This last report referred to the Todas,  in the space of a few pages, as ‘a migratory race’ and ‘a migratory tribe’. ‘Class’ always referred to a sub-group in a broader whole.
‘Race’ had, at this early date in the nineteenth century, a very general meaning close to the old acceptation connected with European feudalism, and one understands that it could have been equivalent to caste. Indeed it emphasized appearance, a difference either from the people of the plains or within the Nilgiri people themselves, but it did not stress physical features alone.
For instance, the region is “inhabited by a race of people differing in language, appearance, and doubtless in origin” (Macpherson). Although they are a caste, the Todas “are evidently a distinct race”, and the Mullukurumbas “a primeval race”; with regard to the Kotas: “This caste of people are the most industrious race”; and to the Irulas: “These are a distinct race of people from the other highlanders” (Ward).
But, as I said, the term ‘caste’ was most frequently used. The first visitors to discover and explore the region were prepared to see castes with occupational specialisations, interrelations and even differences of status.
Of course, the context contributed to their preference for the use of ‘caste’. The region was discovered rather late in the history of British colonisation. Therefore these civil servants had been in India long enough to be familiar with the caste society and its features (such as classification of activities, sharing of food, etc.). Moreover, they were accompanied by Indians – Tamils, servants and followers, who translated what they encountered according to their usual way of thinking. Lastly, as Rivers (1906: 15) and Emeneau (1963: 191) have shown, “outsiders have usually communicated with the Todas through the Badagas”, and through the Badaga language, if not Tamil or Kannada. We know today that the Badagas were the most recent newcomers in the hills, the closest to the world of the plains, and the most interested in differentiating themselves from other hill peoples. The first accounts were definitely biased in favour of castes.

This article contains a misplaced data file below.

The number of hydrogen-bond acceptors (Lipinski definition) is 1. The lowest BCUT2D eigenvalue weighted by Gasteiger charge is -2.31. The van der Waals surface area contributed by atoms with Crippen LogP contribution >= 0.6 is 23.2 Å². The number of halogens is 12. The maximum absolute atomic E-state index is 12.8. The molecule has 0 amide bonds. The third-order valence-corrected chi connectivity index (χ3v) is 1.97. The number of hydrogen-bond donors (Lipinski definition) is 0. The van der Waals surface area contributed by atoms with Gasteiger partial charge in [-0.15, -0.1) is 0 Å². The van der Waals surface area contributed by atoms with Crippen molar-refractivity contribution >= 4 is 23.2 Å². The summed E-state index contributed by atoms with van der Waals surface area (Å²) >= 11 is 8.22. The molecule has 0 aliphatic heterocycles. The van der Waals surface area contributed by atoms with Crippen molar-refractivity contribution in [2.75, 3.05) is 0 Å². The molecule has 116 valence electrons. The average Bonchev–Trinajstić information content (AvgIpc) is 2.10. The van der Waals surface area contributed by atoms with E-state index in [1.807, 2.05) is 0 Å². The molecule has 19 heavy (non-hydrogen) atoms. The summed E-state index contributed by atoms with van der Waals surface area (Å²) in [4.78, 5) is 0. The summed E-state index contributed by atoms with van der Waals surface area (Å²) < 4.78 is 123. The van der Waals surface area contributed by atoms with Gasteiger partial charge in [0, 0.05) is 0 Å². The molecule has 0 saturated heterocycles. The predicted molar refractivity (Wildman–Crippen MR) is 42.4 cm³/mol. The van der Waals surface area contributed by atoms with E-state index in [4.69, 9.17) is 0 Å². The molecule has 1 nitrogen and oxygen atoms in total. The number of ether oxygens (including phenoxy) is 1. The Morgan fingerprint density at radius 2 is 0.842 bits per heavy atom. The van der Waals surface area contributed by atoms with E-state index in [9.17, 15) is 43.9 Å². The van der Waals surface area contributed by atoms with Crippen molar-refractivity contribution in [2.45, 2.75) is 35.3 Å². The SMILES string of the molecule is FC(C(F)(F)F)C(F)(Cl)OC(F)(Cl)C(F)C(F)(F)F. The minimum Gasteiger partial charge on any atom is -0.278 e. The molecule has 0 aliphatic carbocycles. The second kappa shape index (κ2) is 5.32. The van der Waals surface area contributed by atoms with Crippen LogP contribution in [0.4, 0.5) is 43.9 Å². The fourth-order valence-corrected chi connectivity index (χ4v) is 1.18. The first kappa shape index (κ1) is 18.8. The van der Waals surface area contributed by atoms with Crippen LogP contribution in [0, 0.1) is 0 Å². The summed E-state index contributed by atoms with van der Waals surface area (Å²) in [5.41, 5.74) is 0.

What was observed confirmed this opinion.
1. All these surveyors discerned a subdivided human whole: “These (nauds [areas]) are inhabited by a race of people (...), and divided into twelve castes “ (Macpherson).
2. The occupational specialization was immediately apparent for them. The Todas were exclusively herders, and migratory. The Kotas were cultivators, and very industrious craftsmen. The Irulas cultivated the slopes, gathered forest-products, “fell[ed] large trees and conveyed the timber down to the plains” (Keys). The Badagas were the principal cultivators.
3. This specialization entailed a certain interdependence, and involved economic as well as ritual relations.
On the one hand, the Todas received a part of the crop from the Badagas “and others”, who could only be the Kotas (Keys, Macpherson), which made up their only source of cereals. The same held for the Mullukurumbas, because “the produce of their fields (...) seldom affords them a sufficiency for consumption” (Ward). The Kotas got unserviceable old animals from the Badagas for a trifle. The Irulas “often come down to the plains to dispose or barter plantains and other hill productions at the market villages” (Ward).
On the other hand, the Mullukurumbas (nowadays identified as Âlu or Pâlu Kurumbas) served as priests to the Badagas, especially at ploughing and harvesting time. The Mullukurumba began the ploughing in each field, for which he received from each ryot a few measures of the ripe grain. And at harvest time he was required to reap the first handful of the grain, and “is then permitted to take as many sheaves as he can bear away on his shoulders” (Ward). As for the Todas, they received “from quarter to half a Rupee as a present” whenever wealthy Badagas celebrated a marriage (Ward).
4. Stratification  was supposedly based on criteria such as hereditary land-rights, gift of a certain portion of each crop yearly, commensality, free entrance into the house, and on comparisons with the low country. The Todas “appear to be the aborigines of the hills; they are acknowledged lords of the soil by other castes” (Macpherson); they are “the hereditary claimants of the soil” (Ward), as attested by their providing a portion of the harvest. The Kotas form “the lowest class” among the three who live in the upper hills (Keys). “They are of a very inferior caste, and by their neighbours considered in the same light as the chuckler in the low country; and none of the other castes will eat with them or even enter their houses” (Macpherson).